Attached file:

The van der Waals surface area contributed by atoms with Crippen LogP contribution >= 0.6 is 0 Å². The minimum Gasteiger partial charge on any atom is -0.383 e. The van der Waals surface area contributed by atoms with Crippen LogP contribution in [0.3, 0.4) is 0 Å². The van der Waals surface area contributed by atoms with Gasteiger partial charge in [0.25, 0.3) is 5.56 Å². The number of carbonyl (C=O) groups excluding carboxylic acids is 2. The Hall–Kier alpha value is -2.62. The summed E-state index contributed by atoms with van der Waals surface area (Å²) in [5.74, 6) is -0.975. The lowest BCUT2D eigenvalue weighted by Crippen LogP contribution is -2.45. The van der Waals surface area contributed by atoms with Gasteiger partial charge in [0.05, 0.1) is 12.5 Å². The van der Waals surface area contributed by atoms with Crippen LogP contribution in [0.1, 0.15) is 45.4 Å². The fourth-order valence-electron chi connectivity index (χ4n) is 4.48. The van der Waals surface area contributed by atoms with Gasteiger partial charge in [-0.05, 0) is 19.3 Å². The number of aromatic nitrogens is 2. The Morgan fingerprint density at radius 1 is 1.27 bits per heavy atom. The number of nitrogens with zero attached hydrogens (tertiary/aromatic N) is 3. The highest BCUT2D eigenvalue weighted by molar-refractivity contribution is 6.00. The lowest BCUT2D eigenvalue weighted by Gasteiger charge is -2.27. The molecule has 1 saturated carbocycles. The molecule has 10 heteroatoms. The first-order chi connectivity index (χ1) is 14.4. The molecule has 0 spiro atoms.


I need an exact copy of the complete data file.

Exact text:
The van der Waals surface area contributed by atoms with Crippen LogP contribution >= 0.6 is 0 Å². The minimum Gasteiger partial charge on any atom is -0.383 e. The van der Waals surface area contributed by atoms with Crippen LogP contribution in [0.3, 0.4) is 0 Å². The van der Waals surface area contributed by atoms with Gasteiger partial charge in [0.25, 0.3) is 5.56 Å². The number of carbonyl (C=O) groups excluding carboxylic acids is 2. The Hall–Kier alpha value is -2.62. The summed E-state index contributed by atoms with van der Waals surface area (Å²) in [5.74, 6) is -0.975. The lowest BCUT2D eigenvalue weighted by Crippen LogP contribution is -2.45. The van der Waals surface area contributed by atoms with Gasteiger partial charge in [0.05, 0.1) is 12.5 Å². The van der Waals surface area contributed by atoms with Crippen LogP contribution in [0.1, 0.15) is 45.4 Å². The fourth-order valence-electron chi connectivity index (χ4n) is 4.48. The van der Waals surface area contributed by atoms with Gasteiger partial charge in [-0.05, 0) is 19.3 Å². The number of aromatic nitrogens is 2. The Morgan fingerprint density at radius 1 is 1.27 bits per heavy atom. The number of nitrogens with zero attached hydrogens (tertiary/aromatic N) is 3. The highest BCUT2D eigenvalue weighted by molar-refractivity contribution is 6.00. The lowest BCUT2D eigenvalue weighted by Gasteiger charge is -2.27. The molecule has 1 saturated carbocycles. The molecule has 10 heteroatoms. The first-order chi connectivity index (χ1) is 14.4. The molecule has 0 spiro atoms.